For several decades around the middle of the twentieth century, US policy toward China was heavily influenced by the “China lobby,” an amalgamation of evangelicals interested in Chinese missionary work, businessmen interested in the Chinese market, members of the Kuomintang political elite, and Cold War ultra-hawks who pushed the United States toward heavy alignment with the KMT and policies of brinksmanship with Communist China.
Robert Farley takes a look back at their heyday:
The language that the China Lobby used to preclude US rapproachment with China will be familiar to contemporary readers; China was a rogue state that could use its nuclear weapons randomly at any given time, and as such wasn’t fit for diplomacy. At one point, Chiang Kai Shek claimed knowledge of the location of the most important Chinese nuclear facilities, and suggested that he could take them out, if only the US would loosen the leash a bit. The PRC, it seemed, was full of atheist maniacs who didn’t believe that 72 virgins would be waiting for them when they died, and consequently could do ANYTHING. Lousy atheists. Anyway, strategic considerations (and sanity) precluded any meaningful unleashing of Chiang, but the influence of the Lobby in the executive branch and in Congress helped prevent a Sino-American dialogue over Vietnam, the final status of Korea, the role of the PRC at the UN, and the potential for collaboration with the Soviet Union. When any President hinted at acknowledging the PRC, the Lobby could arm Congressional opponents with money and righteous rhetoric about the dangers of appeasing Beijing. Nixon was able to break the cycle, in part because the most vocal China advocates came from within his own party, but also because of the shifting strategic situation of the early 1970s. Concern about increasing Soviet power and the need for a way out of Vietnam eventually overwhelmed the story that the Lobby was trying to sell.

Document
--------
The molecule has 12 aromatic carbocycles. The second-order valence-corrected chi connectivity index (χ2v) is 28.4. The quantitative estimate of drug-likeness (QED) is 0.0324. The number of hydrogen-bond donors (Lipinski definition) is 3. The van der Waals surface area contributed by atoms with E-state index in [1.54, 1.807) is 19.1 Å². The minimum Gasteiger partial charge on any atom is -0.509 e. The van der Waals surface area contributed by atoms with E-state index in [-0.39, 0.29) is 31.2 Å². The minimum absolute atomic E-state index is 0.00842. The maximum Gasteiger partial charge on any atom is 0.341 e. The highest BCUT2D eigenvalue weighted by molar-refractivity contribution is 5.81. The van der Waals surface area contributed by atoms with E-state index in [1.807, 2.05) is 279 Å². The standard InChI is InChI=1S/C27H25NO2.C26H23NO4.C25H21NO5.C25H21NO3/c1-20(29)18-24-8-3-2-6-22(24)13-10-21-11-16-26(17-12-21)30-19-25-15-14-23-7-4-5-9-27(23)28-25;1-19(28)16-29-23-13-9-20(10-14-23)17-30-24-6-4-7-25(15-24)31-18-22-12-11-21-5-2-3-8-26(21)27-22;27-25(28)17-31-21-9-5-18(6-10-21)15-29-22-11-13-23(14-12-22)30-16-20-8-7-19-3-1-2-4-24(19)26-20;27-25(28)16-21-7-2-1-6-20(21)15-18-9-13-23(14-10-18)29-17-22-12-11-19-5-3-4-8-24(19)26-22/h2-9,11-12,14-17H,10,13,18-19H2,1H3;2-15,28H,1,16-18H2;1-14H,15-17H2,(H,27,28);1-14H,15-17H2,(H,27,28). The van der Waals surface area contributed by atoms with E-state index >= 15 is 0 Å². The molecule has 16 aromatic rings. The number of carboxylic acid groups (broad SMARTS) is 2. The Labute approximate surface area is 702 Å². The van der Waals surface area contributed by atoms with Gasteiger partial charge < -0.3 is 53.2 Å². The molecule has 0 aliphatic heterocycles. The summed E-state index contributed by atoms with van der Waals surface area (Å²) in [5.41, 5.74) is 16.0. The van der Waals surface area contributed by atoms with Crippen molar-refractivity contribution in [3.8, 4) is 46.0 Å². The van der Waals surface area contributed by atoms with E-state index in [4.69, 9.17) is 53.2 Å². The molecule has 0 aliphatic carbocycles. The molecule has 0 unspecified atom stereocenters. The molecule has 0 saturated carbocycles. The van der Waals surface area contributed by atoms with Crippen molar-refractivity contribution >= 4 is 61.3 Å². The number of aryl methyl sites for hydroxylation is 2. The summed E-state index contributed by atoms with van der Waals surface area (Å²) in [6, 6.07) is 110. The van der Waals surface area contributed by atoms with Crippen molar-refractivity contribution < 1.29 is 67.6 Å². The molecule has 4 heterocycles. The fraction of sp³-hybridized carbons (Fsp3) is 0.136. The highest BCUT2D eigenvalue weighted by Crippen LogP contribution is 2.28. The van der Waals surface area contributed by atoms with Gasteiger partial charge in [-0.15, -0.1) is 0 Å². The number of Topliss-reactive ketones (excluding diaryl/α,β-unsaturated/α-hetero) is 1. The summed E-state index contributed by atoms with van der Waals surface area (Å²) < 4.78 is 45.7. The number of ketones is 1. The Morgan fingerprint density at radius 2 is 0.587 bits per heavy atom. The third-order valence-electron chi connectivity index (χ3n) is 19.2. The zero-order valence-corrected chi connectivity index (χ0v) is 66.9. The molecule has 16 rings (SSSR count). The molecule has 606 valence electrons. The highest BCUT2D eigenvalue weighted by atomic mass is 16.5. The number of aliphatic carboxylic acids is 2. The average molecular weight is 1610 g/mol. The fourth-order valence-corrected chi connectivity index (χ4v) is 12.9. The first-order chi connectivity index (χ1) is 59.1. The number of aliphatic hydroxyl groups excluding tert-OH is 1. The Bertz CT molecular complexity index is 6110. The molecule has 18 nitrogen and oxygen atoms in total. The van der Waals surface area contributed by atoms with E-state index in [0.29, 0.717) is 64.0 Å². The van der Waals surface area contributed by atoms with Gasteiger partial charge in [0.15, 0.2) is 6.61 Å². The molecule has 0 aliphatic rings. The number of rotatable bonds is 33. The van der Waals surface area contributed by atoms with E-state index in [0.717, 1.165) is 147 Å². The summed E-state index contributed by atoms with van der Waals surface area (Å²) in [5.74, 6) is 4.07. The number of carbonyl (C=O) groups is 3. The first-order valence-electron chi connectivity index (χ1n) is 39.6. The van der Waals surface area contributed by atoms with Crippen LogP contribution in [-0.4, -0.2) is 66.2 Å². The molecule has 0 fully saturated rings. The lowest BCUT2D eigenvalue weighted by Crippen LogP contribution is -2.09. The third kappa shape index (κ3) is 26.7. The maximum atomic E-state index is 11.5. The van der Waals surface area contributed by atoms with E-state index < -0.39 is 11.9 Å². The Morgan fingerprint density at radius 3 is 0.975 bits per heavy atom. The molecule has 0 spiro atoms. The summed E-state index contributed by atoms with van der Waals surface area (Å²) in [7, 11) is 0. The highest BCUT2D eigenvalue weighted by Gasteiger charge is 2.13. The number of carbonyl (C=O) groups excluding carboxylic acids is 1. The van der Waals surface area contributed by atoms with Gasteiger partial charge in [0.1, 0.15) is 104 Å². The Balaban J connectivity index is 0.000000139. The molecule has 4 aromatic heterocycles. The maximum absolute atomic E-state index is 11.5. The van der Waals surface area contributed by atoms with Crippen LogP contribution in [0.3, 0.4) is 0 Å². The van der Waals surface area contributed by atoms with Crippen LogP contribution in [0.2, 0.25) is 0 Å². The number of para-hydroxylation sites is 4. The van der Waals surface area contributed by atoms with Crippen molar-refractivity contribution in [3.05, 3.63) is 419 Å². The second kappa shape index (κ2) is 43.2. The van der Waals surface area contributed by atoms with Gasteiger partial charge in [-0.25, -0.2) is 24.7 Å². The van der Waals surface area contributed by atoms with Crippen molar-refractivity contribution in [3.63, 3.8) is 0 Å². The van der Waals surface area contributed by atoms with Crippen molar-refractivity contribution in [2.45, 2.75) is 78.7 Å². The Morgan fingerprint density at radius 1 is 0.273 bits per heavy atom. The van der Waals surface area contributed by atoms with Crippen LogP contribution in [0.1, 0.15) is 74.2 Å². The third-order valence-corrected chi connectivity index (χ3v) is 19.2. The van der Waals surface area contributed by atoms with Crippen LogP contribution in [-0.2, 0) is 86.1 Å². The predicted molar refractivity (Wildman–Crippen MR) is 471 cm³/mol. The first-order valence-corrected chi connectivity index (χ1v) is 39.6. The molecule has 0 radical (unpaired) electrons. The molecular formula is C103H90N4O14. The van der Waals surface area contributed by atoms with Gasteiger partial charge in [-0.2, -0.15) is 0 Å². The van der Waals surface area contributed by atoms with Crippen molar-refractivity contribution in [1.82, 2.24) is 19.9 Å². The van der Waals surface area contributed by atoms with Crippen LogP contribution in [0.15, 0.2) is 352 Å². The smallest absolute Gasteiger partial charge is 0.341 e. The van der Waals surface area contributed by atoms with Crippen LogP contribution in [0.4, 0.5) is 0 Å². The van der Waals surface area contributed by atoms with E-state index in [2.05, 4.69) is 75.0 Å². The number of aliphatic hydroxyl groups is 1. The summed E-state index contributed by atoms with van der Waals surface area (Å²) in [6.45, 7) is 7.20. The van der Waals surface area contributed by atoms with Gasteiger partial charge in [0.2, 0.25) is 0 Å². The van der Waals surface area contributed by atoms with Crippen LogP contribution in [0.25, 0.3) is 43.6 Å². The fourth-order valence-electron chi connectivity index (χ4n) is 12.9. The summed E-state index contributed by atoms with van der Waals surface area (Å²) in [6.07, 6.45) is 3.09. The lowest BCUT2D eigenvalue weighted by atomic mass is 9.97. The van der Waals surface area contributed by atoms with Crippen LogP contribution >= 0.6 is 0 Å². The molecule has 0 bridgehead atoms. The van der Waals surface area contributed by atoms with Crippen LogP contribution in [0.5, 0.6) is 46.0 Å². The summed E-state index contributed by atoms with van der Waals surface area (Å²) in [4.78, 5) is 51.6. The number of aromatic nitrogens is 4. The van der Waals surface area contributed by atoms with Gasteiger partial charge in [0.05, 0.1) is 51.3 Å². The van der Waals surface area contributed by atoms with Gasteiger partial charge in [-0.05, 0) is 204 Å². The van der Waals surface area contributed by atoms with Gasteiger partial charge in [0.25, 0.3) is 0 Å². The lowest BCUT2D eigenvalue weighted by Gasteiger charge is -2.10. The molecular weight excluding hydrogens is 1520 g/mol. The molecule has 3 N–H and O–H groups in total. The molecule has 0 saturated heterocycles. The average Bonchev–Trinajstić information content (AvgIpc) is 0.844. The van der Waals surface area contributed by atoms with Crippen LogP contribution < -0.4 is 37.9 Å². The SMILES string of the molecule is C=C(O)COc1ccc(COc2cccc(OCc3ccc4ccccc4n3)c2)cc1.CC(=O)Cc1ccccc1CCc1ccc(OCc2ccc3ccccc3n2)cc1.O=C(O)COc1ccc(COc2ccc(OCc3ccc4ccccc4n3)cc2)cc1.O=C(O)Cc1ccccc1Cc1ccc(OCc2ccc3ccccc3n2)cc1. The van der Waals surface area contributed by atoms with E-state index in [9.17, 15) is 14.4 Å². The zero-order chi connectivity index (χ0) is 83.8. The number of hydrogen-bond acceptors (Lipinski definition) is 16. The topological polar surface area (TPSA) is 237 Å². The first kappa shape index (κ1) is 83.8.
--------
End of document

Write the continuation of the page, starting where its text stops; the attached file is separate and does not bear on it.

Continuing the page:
At any rate, I don’t like arguments purely by analogy, but one point I try to make in my book is that while neoconservatism is a relatively new phenomenon, the basic ideas that undergirded the neocon foreign policy approach in the early 21st century have a long lineage in twentieth century American foreign policy. And it’s a lineage of pretty consistent wrongness. The main difference is that in the 20th century these impulses were usually either checked (no engagement with the PRC, but no “unleashing” of Chiang either) or else channeled into relatively unimportant developing world sideshows (Arbenz coup, assassination of Patrice Lumumba, the contra war). Under Bush, however, this approach came to be applied to the central areas of strategic concern for the United States with catastrophic results.
Relatedly, if you want to understand the intellectual decline of the Bush family, this weird anecdote about unleashing Chiang is priceless.